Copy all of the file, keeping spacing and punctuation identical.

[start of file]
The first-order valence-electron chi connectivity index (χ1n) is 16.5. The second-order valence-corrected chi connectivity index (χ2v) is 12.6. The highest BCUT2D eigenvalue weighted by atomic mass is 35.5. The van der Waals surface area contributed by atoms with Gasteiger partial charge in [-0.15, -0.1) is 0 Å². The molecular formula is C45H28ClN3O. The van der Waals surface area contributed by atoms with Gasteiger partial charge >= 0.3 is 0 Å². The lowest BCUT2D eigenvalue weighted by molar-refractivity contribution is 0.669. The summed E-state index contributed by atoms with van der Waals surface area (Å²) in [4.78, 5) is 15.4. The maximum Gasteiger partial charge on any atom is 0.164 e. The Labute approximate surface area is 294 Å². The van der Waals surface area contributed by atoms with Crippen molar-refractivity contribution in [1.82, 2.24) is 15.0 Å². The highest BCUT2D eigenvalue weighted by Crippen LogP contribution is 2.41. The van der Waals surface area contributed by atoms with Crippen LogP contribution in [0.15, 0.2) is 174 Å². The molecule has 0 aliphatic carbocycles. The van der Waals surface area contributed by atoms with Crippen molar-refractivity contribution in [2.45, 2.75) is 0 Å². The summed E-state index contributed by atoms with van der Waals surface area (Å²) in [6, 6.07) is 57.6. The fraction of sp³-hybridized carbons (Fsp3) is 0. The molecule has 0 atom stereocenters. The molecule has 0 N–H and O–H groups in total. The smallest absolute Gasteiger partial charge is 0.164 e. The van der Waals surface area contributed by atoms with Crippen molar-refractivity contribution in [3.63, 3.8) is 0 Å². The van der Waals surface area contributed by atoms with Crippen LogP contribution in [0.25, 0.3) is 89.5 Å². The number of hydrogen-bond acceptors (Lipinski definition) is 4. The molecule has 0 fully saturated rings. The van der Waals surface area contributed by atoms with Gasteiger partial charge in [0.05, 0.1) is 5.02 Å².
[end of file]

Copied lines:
The first-order valence-electron chi connectivity index (χ1n) is 16.5. The second-order valence-corrected chi connectivity index (χ2v) is 12.6. The highest BCUT2D eigenvalue weighted by atomic mass is 35.5. The van der Waals surface area contributed by atoms with Gasteiger partial charge in [-0.15, -0.1) is 0 Å². The molecular formula is C45H28ClN3O. The van der Waals surface area contributed by atoms with Gasteiger partial charge >= 0.3 is 0 Å². The lowest BCUT2D eigenvalue weighted by molar-refractivity contribution is 0.669. The summed E-state index contributed by atoms with van der Waals surface area (Å²) in [4.78, 5) is 15.4. The maximum Gasteiger partial charge on any atom is 0.164 e. The Labute approximate surface area is 294 Å². The van der Waals surface area contributed by atoms with Crippen molar-refractivity contribution in [1.82, 2.24) is 15.0 Å². The highest BCUT2D eigenvalue weighted by Crippen LogP contribution is 2.41. The van der Waals surface area contributed by atoms with Crippen LogP contribution in [0.15, 0.2) is 174 Å². The molecule has 0 aliphatic carbocycles. The van der Waals surface area contributed by atoms with Crippen molar-refractivity contribution in [2.45, 2.75) is 0 Å². The summed E-state index contributed by atoms with van der Waals surface area (Å²) in [6, 6.07) is 57.6. The fraction of sp³-hybridized carbons (Fsp3) is 0. The molecule has 0 atom stereocenters. The molecule has 0 N–H and O–H groups in total. The smallest absolute Gasteiger partial charge is 0.164 e. The van der Waals surface area contributed by atoms with Crippen molar-refractivity contribution in [3.63, 3.8) is 0 Å². The van der Waals surface area contributed by atoms with Crippen LogP contribution in [0.25, 0.3) is 89.5 Å². The number of hydrogen-bond acceptors (Lipinski definition) is 4. The molecule has 0 fully saturated rings. The van der Waals surface area contributed by atoms with Gasteiger partial charge in [0.05, 0.1) is 5.02 Å².